When I became embittered and my innermost being was wounded, I was stupid and didn’t understand; I was an unthinking animal toward you. – Psa 73:21-22 CSB
I’m sitting here contemplating all the major, incredible changes over the last few years. It seems to unfathomable. Kind of surreal in a way.
Three years ago, I could hardly get up off the floor because of grief, confusion, and incredible hurt. I couldn’t see straight and was having a hard time holding onto hope. Everything that I had taught and believed and held on to seemed so far away. Not gone, but simply like the pain blocked my ability to reach out and take hold of it as I had encouraged so many others to do.
And yet, hope reached out to me. In so many ways. For those of you who don’t know my story, there is a reason I’ve not written for a while. It’s difficult to encourage others to abide in Christ when you yourself can’t do it. So, I’m going to tell you a story about abiding. Pop
We are called to abide in Christ. He is the source of our strength. Of our hope. Of our joy. Of our salvation. Of our life. Without Jesus, we have nothing. Abiding is an invitation and a command. But what happens when we can’t abide? When we can’t even get up off the floor? What then?
Well, that’s when abiding continues. Jesus says in John 15:4: “Abide in Me, and I in you. As the branch cannot bear fruit of itself unless it abides in the vine, so neither [can] you unless you abide in Me.” Did you see it? “Abide in me and I in you.” When we can’t abide in Christ, He abides in us! He has said He will never leave you nor forsake you.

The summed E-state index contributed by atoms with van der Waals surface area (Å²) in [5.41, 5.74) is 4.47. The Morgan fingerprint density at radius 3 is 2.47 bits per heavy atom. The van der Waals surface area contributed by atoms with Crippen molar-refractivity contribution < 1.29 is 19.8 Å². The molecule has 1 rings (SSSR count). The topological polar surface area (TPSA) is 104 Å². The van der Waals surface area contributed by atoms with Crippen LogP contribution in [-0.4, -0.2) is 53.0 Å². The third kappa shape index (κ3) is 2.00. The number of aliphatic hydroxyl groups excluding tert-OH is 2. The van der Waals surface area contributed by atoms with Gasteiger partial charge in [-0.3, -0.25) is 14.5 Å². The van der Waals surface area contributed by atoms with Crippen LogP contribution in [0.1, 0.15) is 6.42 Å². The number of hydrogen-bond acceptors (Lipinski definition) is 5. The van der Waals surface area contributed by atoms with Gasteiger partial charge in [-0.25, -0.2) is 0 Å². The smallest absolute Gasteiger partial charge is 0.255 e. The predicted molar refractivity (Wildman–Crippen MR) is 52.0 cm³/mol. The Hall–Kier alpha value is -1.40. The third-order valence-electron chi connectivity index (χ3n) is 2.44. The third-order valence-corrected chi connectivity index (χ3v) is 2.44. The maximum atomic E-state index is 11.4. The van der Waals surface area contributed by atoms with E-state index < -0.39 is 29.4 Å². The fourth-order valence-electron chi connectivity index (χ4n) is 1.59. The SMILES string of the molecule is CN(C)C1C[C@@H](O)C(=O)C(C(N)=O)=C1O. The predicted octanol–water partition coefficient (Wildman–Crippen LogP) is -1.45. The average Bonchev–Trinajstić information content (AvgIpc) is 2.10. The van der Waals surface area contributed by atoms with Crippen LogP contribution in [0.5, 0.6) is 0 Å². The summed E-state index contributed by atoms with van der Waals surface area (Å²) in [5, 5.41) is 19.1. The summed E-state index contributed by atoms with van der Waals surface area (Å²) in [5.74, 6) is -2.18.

Trauma has a way of overwhelming you to the point of failing to see any hope in life. It can cause you to lose sight of the One who sustains you; the Source of your joy and peace. It can leave you feeling helpless – like walking across the room seems like an insurmountable task. But, I can say, from the other side, that Jesus still sustains. His hope and joy never fail. He is faithful when you can’t be, because you’re broken.
I hate that word, broken. It seems like a trite cliche; like a spiritualized term for a pity-party. It brings to mind images of the lady sprawled out on the settee with her arm draped across her forehead crying “Woe is me.” But the term has become more relevant to me. I was thinking about things the other day, when I thought that I truly felt broken; like something in me was not right anymore. There are things that I know that I have been capable of doing, yet they seemed to be so much more difficult. Things just didn’t work the way they used to. Parts of me still feel broken – like things just don’t work like they should. And I realized that Jesus has fixed so many broken places in me. I am being restored and redeemed.
I guess you’re wondering by now what in the world I’m talking about. You see, a little over three years ago, my husband left the house. He said he was going for a drive, and that he’d be back in an hour. He never came back, except to exchange some things that he had of mine for things that he needed that belonged to him. I and our four children (teenagers and young adults at the time) had been abandoned.
Trauma is not a term I use lightly, but in this case, it fits. I had most of the physical signs of0 shock in reaction to this event. Beyond having to deal with the idea that my husband of nearly 25 years (it was three weeks from our 25th anniversary) up and left, I was also facing the need to be able to support myself. At the time, I was homeschooling two of the kids, and worked a very part time job; LLP twelve hours a week.
Understand, I know who I am in Christ. I know that I am His daughter. I have loved Him and known His sustaining love for me for a long time. This event, however, shook me to the core. I entered 2 1/2 years of what many would call deep depression. The seriousness and solemnity with which I took my wedding vows kept all ideas of separation and divorce far from my mind and heart. And yet, here I was. Abandoned.